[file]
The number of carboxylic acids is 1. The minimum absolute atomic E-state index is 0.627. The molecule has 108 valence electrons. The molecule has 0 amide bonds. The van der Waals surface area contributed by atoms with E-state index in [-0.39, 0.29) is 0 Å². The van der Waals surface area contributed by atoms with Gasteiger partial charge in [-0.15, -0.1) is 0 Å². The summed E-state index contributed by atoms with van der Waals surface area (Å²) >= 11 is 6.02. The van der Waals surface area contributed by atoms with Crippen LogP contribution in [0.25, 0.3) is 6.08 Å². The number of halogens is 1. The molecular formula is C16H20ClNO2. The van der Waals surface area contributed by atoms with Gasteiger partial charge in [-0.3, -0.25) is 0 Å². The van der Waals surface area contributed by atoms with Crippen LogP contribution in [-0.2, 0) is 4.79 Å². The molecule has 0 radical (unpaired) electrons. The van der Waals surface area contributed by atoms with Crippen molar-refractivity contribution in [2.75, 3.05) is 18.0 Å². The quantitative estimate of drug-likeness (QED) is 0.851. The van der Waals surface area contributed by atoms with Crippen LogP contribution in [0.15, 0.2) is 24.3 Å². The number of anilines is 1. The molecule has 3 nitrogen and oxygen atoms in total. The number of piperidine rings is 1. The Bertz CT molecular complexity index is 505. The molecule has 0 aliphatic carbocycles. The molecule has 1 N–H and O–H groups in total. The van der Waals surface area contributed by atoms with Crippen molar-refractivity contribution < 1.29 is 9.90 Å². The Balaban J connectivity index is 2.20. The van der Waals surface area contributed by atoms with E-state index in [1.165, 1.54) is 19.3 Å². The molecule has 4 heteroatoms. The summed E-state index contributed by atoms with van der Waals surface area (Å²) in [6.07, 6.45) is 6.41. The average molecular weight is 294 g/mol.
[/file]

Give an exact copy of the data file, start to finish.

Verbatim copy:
The number of carboxylic acids is 1. The minimum absolute atomic E-state index is 0.627. The molecule has 108 valence electrons. The molecule has 0 amide bonds. The van der Waals surface area contributed by atoms with E-state index in [-0.39, 0.29) is 0 Å². The van der Waals surface area contributed by atoms with Gasteiger partial charge in [-0.15, -0.1) is 0 Å². The summed E-state index contributed by atoms with van der Waals surface area (Å²) >= 11 is 6.02. The van der Waals surface area contributed by atoms with Crippen LogP contribution in [0.25, 0.3) is 6.08 Å². The number of halogens is 1. The molecular formula is C16H20ClNO2. The van der Waals surface area contributed by atoms with Gasteiger partial charge in [-0.3, -0.25) is 0 Å². The van der Waals surface area contributed by atoms with Crippen LogP contribution in [-0.2, 0) is 4.79 Å². The molecule has 0 radical (unpaired) electrons. The van der Waals surface area contributed by atoms with Crippen molar-refractivity contribution in [2.75, 3.05) is 18.0 Å². The quantitative estimate of drug-likeness (QED) is 0.851. The van der Waals surface area contributed by atoms with Crippen LogP contribution in [0.15, 0.2) is 24.3 Å². The number of anilines is 1. The molecule has 3 nitrogen and oxygen atoms in total. The number of piperidine rings is 1. The Bertz CT molecular complexity index is 505. The molecule has 0 aliphatic carbocycles. The molecule has 1 N–H and O–H groups in total. The van der Waals surface area contributed by atoms with Crippen molar-refractivity contribution < 1.29 is 9.90 Å². The Balaban J connectivity index is 2.20. The van der Waals surface area contributed by atoms with E-state index in [1.165, 1.54) is 19.3 Å². The molecule has 4 heteroatoms. The summed E-state index contributed by atoms with van der Waals surface area (Å²) in [6.07, 6.45) is 6.41. The average molecular weight is 294 g/mol.